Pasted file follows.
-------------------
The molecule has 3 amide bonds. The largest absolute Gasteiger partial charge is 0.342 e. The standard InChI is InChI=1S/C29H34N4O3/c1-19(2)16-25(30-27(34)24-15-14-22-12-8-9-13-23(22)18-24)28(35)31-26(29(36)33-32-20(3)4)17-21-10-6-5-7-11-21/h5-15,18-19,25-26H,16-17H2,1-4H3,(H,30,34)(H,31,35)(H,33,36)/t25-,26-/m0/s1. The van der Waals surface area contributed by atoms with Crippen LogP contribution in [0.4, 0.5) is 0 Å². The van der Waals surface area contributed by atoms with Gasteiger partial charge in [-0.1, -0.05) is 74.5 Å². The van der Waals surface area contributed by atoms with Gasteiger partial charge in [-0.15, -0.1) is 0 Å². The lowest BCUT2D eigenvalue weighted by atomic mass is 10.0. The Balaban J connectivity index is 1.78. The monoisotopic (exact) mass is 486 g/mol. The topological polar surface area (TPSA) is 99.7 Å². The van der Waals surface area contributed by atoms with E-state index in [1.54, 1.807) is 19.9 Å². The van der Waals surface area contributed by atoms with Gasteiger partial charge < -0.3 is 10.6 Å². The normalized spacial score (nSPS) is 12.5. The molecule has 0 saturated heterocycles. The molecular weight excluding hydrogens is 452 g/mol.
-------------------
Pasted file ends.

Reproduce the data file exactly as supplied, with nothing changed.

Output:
The molecule has 3 amide bonds. The largest absolute Gasteiger partial charge is 0.342 e. The standard InChI is InChI=1S/C29H34N4O3/c1-19(2)16-25(30-27(34)24-15-14-22-12-8-9-13-23(22)18-24)28(35)31-26(29(36)33-32-20(3)4)17-21-10-6-5-7-11-21/h5-15,18-19,25-26H,16-17H2,1-4H3,(H,30,34)(H,31,35)(H,33,36)/t25-,26-/m0/s1. The van der Waals surface area contributed by atoms with Crippen LogP contribution in [0.4, 0.5) is 0 Å². The van der Waals surface area contributed by atoms with Gasteiger partial charge in [-0.1, -0.05) is 74.5 Å². The van der Waals surface area contributed by atoms with Gasteiger partial charge in [-0.15, -0.1) is 0 Å². The lowest BCUT2D eigenvalue weighted by atomic mass is 10.0. The Balaban J connectivity index is 1.78. The monoisotopic (exact) mass is 486 g/mol. The topological polar surface area (TPSA) is 99.7 Å². The van der Waals surface area contributed by atoms with E-state index in [1.54, 1.807) is 19.9 Å². The van der Waals surface area contributed by atoms with Gasteiger partial charge < -0.3 is 10.6 Å². The normalized spacial score (nSPS) is 12.5. The molecule has 0 saturated heterocycles. The molecular weight excluding hydrogens is 452 g/mol.